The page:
Alan Hirsch is founding director of Forge Mission Training Network and cofounder of Shapevine.com, an international forum for engaging with world-transforming ideas. Currently he leads an innovative learning program called Future Travelers which helps mega churches become missional movements. He is the coauthor of Untamed and Right Here, Right Now. Hirsch lives in the Los Angeles area.

Darryn Altclass is a practitioner with direct, current experience in initiating and developing the incarnational approach in difficult social settings in Australia.

Mud and the Masterpiece: Seeing Yourself and Others through the Eyes of Jesus

  • Author: John Burke
  • Publisher: Baker
  • Publication Date: 2013
  • Pages: 304

Sample Pages: 1 | 2 | 3 | 4 | 5 | 6

Every person you see—including the one you see in the mirror—is a masterpiece. Why were “sinners” so attracted to Jesus yet repelled by the religious? It had everything to do with the heart of Jesus. They sensed that Jesus was for them—not against them. When broken, sinful people feel repelled by Christians, we must honestly assess whether our hearts reveal the heart of God or subtly reflect the heart of the Pharisees. Burke believes that ultimately, our impact in a broken, hurting world will show what’s in our hearts.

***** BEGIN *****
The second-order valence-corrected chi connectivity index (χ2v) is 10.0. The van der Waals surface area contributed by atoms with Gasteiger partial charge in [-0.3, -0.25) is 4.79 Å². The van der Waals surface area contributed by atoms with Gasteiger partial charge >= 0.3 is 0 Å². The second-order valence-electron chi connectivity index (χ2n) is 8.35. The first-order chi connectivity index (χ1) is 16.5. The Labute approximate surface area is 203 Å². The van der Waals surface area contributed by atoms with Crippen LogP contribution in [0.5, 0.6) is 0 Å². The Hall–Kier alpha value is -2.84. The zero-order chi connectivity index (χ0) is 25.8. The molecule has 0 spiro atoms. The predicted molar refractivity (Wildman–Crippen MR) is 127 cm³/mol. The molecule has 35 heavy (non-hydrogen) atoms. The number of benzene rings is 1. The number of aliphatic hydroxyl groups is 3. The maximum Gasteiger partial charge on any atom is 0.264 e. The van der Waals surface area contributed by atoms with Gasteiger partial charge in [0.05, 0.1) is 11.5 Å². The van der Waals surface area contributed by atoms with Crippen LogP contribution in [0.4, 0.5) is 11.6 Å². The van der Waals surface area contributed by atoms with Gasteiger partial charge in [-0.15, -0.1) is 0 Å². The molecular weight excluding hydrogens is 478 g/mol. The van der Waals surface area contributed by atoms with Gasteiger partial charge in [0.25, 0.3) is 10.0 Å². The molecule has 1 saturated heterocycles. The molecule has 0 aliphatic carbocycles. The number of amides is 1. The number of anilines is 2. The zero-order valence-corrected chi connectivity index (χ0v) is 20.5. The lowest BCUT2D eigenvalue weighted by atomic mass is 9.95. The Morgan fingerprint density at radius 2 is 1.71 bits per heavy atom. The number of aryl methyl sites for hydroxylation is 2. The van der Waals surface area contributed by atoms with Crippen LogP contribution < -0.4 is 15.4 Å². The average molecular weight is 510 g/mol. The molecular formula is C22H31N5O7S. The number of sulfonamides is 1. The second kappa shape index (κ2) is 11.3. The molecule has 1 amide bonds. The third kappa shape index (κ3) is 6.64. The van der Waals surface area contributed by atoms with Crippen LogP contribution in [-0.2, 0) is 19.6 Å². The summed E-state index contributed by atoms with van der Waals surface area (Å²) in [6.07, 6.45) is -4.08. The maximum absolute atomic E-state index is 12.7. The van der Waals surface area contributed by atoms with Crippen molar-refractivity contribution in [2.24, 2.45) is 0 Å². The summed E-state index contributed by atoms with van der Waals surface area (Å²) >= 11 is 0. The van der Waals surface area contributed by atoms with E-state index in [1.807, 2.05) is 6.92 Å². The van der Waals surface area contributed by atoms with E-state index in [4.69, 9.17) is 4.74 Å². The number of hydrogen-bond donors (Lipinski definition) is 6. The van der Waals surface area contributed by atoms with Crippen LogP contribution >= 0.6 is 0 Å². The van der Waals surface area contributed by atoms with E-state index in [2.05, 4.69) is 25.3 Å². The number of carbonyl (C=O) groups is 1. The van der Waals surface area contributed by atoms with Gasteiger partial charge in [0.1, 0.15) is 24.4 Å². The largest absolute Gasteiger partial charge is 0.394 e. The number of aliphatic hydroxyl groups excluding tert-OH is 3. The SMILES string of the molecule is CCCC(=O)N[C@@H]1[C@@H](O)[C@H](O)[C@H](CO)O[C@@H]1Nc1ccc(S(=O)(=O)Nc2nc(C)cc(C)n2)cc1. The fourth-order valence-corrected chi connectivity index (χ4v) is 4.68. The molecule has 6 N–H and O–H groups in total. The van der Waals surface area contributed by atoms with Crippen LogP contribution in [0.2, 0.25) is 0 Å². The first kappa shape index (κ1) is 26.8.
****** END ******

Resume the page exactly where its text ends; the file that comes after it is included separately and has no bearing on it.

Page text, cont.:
Through an engaging study of Jesus’ encounters with imperfect people, combined with real-life stories of ordinary people having Christlike impact, this book will inspire you to reveal the masterpiece in you and those around you.

I wish all believers loved people who are far from God like John Burke does. Burke captures a unique aspect of a missional life in Christ that we can easily fail to grasp: We can be missional but on the wrong mission. Mud and the Masterpiece reminds us of our desperate need to join Jesus in the messy work of life-on-life discipleship.

Ed Stetzer, president, LifeWay Research